02/25/2014 04:06 pm ET Updated Feb 02, 2016

Help!: I Feel Overwhelmed By Arizona

In total work avoidance mode, I fell into watching Anderson Cooper's exchange with Arizona State Senator Al Melvin. And a minute or two in, I had a breakdown. This then made me watch more. Which triggered more of a breakdown. Rinse and repeat until I was just a mess.

Let's back up a step: I'm a gay who is in the know. I'm up on the news. I'm all about creating change. For gosh sake, I host a nationally syndicated radio show where I have to weekly prove that I'm in the know, up on the news and know how to create change. But for some reason, hearing Al Melvin speak gibberish, listening to Anderson Cooper not even make a dent in Melvin's presentation and envisioning the law that could soon be passed codifying a type of discrimination around which I can barely wrap my brain? It was overwhelming. And thus the breakdown.

What lies at the root of my anxiety is what I now understand to be a deadly combination of extreme information sharing and ambiguous calls to action. On the one hand, you have a social-media and 24-hour news driven culture where we can access these tales of discrimination with ease. You can easily find out what's going on in Arizona. You can immediately hear from a State Senator who truly believes he is defending religious freedom. You can be there without actually being there.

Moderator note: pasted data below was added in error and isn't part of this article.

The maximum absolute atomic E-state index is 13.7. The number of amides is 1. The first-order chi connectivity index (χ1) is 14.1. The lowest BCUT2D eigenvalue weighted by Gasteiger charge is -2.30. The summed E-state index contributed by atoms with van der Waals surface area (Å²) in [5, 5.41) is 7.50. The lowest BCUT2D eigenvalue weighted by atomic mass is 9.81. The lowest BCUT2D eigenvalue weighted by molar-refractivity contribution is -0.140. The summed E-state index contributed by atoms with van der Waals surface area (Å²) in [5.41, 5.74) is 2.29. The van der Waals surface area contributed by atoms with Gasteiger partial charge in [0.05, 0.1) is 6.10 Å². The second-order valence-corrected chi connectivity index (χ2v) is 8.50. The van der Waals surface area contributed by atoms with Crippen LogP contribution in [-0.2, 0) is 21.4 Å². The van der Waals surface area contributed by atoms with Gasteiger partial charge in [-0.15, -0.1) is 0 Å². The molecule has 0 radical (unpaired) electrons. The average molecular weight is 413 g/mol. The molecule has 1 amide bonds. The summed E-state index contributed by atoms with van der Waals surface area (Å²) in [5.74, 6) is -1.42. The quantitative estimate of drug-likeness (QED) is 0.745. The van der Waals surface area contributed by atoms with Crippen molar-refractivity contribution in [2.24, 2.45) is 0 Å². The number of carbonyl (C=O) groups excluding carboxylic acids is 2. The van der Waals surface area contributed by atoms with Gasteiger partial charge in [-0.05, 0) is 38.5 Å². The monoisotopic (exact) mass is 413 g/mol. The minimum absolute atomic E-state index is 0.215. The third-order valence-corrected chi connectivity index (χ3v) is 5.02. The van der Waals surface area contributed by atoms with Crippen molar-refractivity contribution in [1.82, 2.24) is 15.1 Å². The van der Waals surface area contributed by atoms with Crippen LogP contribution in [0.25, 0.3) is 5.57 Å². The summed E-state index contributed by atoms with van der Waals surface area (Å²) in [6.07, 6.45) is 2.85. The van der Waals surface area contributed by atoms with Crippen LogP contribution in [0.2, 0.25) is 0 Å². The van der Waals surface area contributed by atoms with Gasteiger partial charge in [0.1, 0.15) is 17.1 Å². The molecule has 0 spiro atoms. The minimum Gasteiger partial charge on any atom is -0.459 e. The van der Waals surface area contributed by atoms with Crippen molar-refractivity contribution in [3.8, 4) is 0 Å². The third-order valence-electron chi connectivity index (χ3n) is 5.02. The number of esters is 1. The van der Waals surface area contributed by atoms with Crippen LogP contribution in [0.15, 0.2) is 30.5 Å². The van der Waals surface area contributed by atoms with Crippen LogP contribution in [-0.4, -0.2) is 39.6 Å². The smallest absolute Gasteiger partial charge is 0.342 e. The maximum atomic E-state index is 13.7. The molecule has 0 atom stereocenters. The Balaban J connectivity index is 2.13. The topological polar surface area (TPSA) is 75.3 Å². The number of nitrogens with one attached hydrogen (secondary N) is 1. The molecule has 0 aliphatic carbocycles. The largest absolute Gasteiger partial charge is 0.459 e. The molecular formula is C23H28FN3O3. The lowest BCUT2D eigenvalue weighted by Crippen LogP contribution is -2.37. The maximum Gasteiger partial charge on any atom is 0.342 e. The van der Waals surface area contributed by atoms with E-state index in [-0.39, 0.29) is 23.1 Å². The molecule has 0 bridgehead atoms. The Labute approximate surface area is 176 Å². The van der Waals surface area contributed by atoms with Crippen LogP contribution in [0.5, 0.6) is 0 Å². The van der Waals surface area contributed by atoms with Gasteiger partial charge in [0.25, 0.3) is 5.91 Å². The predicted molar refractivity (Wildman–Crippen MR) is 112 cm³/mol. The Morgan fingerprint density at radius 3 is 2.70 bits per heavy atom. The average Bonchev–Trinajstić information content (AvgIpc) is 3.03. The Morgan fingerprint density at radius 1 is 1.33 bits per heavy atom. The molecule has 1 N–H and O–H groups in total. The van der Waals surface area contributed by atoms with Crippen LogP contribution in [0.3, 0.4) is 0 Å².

On the other side, you have palpable sentiments that we should be doing something without ever really articulating what it is we're actually supposed to do. We cannot let this stand! We cannot be relegated to a subordinate citizen status! We must fight! To which I would respond, "Go team!... er... now what?!?"

I'm all riled up. And I have no satisfying outlet. And this is not working for me. So here's what I want:

I want to receive 1 email written jointly by the Human Rights Campaign, the National Gay and Lesbian Task Force, Lambda Legal, GLAAD, GLSEN and anyone else who wants to get in on the communication. Arizona has to unify us. It's discrimination on the most basic terms. And I need our national LGBT leaders to tell us what they're doing together and what they need from me. Somehow, I have received less fundraising appeals this week from these groups than I normally do, when I honestly expected to be inundated. Where is the national gay voice?

I want the White House to have a response. Now. Having no position is just inconceivable to me and only contributes to the groundless feeling.

But most of all, I want The Bilerico Project,, Queerty, and all the other LGBT news-sharing groups (including HuffPost Gay Voices!) to not only share news, but have a call to action with every single post. Part of this digital age is recognizing that you have a role when you know you're getting your readers riled up and that role is to help channel your readers' energy to an outlet. Don't just agitate and move on to the next piece! What if every time one of these sites published a piece, they created a sidebar with the contact info for the individuals described therein. Could I take the extra step to look up Senator Melvin's e-mail address and craft a response? Yes. And I did. But I would argue these sites have a responsibility to streamline their readers' responses even more. It really would make a difference.

Ultimately, yes, the responsibility to act is mine. I get that. But I need help. Heck, I think we all do. We're all riled up and we need to somehow come together to create action. But what action? And how?

Someone please help?